The the U.K's Nuclear Decommissioning Authority (NDA) set the clock ticking on a two year notice period that will see the Babcock and Fluor contract, which is serviced by joint venture Cavendish Fluor Partnership, come to an end after just five of the fourteen years.
Both Babcock and the NDA said the work involved in cleaning the 12 nuclear sites was "materially different" to the original terms of the contract.
For Babcock, the decision has shaved £800 million ($1 billion) off of its £21 billion order book and will have an annualized revenue impact of £100 million from the year 2020/21.
Babcock shares fell by 3.5% during early trading in London, to change hands at 875.5 pence, outstripping the 0.98% loss of the Stoxx Europe 600 Industrial Goods & Services index.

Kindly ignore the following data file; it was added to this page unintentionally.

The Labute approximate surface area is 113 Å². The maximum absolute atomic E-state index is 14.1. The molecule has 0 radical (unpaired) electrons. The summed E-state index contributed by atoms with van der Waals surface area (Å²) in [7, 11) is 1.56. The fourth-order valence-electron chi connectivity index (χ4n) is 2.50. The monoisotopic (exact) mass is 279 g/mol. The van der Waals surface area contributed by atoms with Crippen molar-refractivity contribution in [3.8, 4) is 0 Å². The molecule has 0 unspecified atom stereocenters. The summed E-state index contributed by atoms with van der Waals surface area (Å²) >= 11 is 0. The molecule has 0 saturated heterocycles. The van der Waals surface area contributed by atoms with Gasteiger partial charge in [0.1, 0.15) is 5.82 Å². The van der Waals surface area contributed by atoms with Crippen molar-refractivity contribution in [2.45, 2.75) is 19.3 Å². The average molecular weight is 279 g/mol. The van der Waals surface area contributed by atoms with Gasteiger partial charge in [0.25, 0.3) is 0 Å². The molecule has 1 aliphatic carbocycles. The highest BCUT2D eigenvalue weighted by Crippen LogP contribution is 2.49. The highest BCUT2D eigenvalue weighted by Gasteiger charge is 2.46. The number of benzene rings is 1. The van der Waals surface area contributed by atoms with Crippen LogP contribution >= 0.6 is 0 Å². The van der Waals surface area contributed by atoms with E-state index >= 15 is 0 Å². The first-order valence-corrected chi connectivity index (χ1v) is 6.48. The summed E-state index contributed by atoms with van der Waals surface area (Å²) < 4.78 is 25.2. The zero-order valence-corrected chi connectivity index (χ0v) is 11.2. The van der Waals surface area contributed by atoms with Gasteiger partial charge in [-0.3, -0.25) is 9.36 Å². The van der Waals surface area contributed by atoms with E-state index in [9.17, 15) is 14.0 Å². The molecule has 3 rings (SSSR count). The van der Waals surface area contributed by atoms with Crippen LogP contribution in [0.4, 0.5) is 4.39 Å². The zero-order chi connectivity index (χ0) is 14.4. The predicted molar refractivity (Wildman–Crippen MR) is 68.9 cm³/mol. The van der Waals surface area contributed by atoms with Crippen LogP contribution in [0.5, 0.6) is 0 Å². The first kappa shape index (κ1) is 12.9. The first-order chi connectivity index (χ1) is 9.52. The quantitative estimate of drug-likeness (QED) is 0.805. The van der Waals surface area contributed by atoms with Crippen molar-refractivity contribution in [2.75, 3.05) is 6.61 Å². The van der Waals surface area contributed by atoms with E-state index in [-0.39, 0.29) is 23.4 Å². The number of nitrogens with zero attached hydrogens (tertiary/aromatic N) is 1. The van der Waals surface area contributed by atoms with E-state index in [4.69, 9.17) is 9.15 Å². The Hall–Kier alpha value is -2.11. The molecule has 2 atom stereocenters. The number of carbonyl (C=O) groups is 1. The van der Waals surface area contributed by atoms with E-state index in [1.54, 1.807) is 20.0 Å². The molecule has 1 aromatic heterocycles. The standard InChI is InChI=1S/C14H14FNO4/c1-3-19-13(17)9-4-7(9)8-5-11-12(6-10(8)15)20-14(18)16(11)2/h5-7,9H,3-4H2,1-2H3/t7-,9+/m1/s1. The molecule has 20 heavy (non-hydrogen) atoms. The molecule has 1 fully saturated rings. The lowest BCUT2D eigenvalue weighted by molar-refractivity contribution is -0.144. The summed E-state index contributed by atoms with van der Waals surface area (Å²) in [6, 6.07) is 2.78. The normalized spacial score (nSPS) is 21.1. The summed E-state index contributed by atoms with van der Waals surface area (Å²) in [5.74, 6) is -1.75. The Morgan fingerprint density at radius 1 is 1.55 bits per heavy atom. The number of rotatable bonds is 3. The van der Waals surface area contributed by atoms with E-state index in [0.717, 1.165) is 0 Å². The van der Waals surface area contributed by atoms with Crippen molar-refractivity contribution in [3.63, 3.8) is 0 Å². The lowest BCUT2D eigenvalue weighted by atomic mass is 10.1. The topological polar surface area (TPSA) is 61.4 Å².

The contract in question is for the decommissioning and cleanup of the U.K.'s first fleet of nuclear power stations dating back to the late 1950's, comprised of twelve reactors dotted up and down the country, which have reached the end of their lives.
The NDA has endured one legal battle over the cleanup work which, in 2016, saw it settle with U.S. firms, Energy Solutions and Bechtel, over allegations that it did not follow proper procurement procedure in the £6.1 billion tendering process that took place in 2012.